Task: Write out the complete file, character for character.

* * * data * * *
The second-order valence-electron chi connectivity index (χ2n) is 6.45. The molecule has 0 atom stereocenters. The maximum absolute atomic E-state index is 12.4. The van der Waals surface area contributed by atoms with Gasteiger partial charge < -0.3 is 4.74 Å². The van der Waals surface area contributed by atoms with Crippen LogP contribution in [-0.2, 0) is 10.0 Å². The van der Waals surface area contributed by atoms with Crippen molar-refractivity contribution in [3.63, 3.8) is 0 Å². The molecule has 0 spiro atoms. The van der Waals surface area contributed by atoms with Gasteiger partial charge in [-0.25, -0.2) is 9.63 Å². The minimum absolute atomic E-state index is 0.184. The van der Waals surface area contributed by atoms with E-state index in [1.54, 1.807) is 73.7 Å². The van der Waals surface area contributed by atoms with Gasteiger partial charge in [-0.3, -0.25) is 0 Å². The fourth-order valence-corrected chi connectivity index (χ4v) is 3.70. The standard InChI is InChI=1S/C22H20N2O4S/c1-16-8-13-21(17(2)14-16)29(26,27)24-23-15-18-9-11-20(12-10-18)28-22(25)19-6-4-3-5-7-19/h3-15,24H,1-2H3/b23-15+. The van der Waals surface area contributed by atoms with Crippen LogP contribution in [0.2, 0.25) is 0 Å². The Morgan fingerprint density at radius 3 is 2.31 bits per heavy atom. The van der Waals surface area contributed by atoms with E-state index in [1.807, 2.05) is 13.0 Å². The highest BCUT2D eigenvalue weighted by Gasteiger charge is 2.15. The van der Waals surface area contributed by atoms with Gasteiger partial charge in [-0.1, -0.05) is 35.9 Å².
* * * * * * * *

The second-order valence-electron chi connectivity index (χ2n) is 6.45. The molecule has 0 atom stereocenters. The maximum absolute atomic E-state index is 12.4. The van der Waals surface area contributed by atoms with Gasteiger partial charge < -0.3 is 4.74 Å². The van der Waals surface area contributed by atoms with Crippen LogP contribution in [-0.2, 0) is 10.0 Å². The van der Waals surface area contributed by atoms with Crippen molar-refractivity contribution in [3.63, 3.8) is 0 Å². The molecule has 0 spiro atoms. The van der Waals surface area contributed by atoms with Gasteiger partial charge in [-0.25, -0.2) is 9.63 Å². The minimum absolute atomic E-state index is 0.184. The van der Waals surface area contributed by atoms with E-state index in [1.54, 1.807) is 73.7 Å². The van der Waals surface area contributed by atoms with Gasteiger partial charge in [-0.3, -0.25) is 0 Å². The fourth-order valence-corrected chi connectivity index (χ4v) is 3.70. The standard InChI is InChI=1S/C22H20N2O4S/c1-16-8-13-21(17(2)14-16)29(26,27)24-23-15-18-9-11-20(12-10-18)28-22(25)19-6-4-3-5-7-19/h3-15,24H,1-2H3/b23-15+. The van der Waals surface area contributed by atoms with Crippen LogP contribution in [0.2, 0.25) is 0 Å². The Morgan fingerprint density at radius 3 is 2.31 bits per heavy atom. The van der Waals surface area contributed by atoms with E-state index in [1.807, 2.05) is 13.0 Å². The highest BCUT2D eigenvalue weighted by Gasteiger charge is 2.15. The van der Waals surface area contributed by atoms with Gasteiger partial charge in [-0.1, -0.05) is 35.9 Å².